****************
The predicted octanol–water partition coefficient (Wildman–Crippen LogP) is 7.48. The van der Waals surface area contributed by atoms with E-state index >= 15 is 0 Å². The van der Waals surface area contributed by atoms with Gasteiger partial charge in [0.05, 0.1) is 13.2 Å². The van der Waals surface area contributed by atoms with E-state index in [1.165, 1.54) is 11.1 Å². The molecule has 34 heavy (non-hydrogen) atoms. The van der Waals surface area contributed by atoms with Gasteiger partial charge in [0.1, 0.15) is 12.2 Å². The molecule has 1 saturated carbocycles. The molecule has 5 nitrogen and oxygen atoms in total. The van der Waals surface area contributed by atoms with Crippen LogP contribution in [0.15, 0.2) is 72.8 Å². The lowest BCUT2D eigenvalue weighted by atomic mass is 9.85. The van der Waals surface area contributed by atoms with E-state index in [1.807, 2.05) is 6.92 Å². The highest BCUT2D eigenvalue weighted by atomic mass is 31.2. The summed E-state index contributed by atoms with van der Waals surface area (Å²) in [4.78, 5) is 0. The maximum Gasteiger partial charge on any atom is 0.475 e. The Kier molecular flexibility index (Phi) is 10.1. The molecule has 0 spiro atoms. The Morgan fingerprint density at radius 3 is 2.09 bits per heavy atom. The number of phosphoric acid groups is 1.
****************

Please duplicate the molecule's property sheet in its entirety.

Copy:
The predicted octanol–water partition coefficient (Wildman–Crippen LogP) is 7.48. The van der Waals surface area contributed by atoms with E-state index >= 15 is 0 Å². The van der Waals surface area contributed by atoms with Gasteiger partial charge in [0.05, 0.1) is 13.2 Å². The van der Waals surface area contributed by atoms with E-state index in [1.165, 1.54) is 11.1 Å². The molecule has 34 heavy (non-hydrogen) atoms. The van der Waals surface area contributed by atoms with Gasteiger partial charge in [0.1, 0.15) is 12.2 Å². The molecule has 1 saturated carbocycles. The molecule has 5 nitrogen and oxygen atoms in total. The van der Waals surface area contributed by atoms with Crippen LogP contribution in [0.15, 0.2) is 72.8 Å². The lowest BCUT2D eigenvalue weighted by atomic mass is 9.85. The van der Waals surface area contributed by atoms with E-state index in [1.807, 2.05) is 6.92 Å². The highest BCUT2D eigenvalue weighted by atomic mass is 31.2. The summed E-state index contributed by atoms with van der Waals surface area (Å²) in [4.78, 5) is 0. The maximum Gasteiger partial charge on any atom is 0.475 e. The Kier molecular flexibility index (Phi) is 10.1. The molecule has 0 spiro atoms. The Morgan fingerprint density at radius 3 is 2.09 bits per heavy atom. The number of phosphoric acid groups is 1.